Detection of Harmful Algal Blooms in the Case II Waters of the Kuwait Bay: Utilizing a Remote Sensing Based Approach
Manche, Cameron1; Sultan, Mohamed1; Becker, Richard2; Chouinard, Kyle1; Tinigan, Laura1
1Western Michigan University, UNITED STATES; 2University of Toledo, UNITED STATES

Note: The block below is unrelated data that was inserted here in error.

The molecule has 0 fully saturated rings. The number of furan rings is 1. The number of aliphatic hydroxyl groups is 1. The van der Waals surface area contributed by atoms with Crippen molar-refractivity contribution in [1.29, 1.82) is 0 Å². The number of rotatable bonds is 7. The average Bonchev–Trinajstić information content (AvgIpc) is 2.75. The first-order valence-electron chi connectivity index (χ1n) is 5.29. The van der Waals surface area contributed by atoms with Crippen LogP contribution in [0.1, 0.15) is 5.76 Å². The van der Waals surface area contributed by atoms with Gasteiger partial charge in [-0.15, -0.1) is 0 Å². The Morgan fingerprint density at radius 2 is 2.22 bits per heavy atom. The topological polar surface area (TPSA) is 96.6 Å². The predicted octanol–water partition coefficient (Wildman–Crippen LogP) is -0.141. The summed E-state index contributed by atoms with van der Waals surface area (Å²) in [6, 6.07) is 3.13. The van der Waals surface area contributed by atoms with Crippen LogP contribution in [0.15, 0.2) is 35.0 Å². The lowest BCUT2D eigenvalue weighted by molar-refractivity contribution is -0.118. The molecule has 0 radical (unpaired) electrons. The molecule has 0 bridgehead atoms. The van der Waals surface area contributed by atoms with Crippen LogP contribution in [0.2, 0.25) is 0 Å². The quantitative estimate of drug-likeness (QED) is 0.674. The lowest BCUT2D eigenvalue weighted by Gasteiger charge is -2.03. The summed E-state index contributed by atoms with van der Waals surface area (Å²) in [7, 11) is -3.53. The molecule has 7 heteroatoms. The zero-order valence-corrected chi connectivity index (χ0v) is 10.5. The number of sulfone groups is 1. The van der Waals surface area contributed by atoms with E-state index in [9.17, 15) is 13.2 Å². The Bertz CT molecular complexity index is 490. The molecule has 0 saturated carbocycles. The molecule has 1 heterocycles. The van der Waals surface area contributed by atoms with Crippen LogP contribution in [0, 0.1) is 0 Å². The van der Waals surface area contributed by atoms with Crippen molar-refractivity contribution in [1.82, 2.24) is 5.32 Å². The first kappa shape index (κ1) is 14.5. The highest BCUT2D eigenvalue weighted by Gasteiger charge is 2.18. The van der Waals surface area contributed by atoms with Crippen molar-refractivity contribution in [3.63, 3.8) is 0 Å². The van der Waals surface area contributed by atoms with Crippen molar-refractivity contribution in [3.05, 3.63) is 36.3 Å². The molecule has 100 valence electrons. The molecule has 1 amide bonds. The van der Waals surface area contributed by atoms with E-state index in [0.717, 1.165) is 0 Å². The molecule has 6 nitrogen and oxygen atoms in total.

Harmful Algal Blooms (HABs) have greatly affected aquaculture and desalinization operations in Kuwaiti waters and the surrounding the Arabian Gulf. Thus, there is a need for a means to accurately calculate chlorophyll concentration and detect algal blooms. Through the utilization of satellite data collected by sensors Medium Resolution Imaging Spectrometer (MERIS; 583 scenes; temporal resolution: daily; pixel size: 250m) and Moderate Resolution Imaging Spectroradiometer (MODIS; 39800 scenes; temporal resolution: daily; pixel size: 500m) as well as field data (chlorophyll concentrations: from 09/1999 to 07/2011) it is possible to identify spatial and temporal distributions of algal blooms and determine its chlorophyll-a concentration. Products from MERIS and MODIS sensors provide a vast collection of scenes that can be processed with multiple algorithms that can extract chlorophyll-a concentration. In this study, different algorithms (i.e., Ocean Colour2, Ocean Colour3, Generalized Inherent Optical Properties, Chlorophyll-a, Garver-Siegel-Maritorena Bio-Optical Model) were used to calculate chlorophyll-a concentrations and their outputs were then correlated with each other and with the field data. Results indicate: (1) strong linear correlation was observed between chlorophyll-a concentration values extracted from Ocean Colour2 and Ocean Colour3 algorithms using MERIS data when the concentrations ranges between 1 to 10 mg/m3 however, for concentrations greater than 15 mg/m3an exponential relationship is observed, indicating an exaggeration of high chlorophyll concentration events; (2) the range of chlorophyll-a concentrations extracted from MODIS data is higher than that extracted from MERIS data for the same event; (3) for the sampling date of December 11th, 2005 chlorophyll-a concentrations of MERIS, MODIS, and field data show values of 1.93 mg/m3, 4.49 mg/m3, and 9.9 mg/m3 respectively; (3) the variations in the chlorophyll-a concentrations might be attributed to the difference in pixel size between the MERIS and MODIS data. Future work consist of correlating chlorophyll-a concentration for the various algorithms over a larger temporal and spatial extent to determine the most accurate means of detecting algal blooms in case II waters.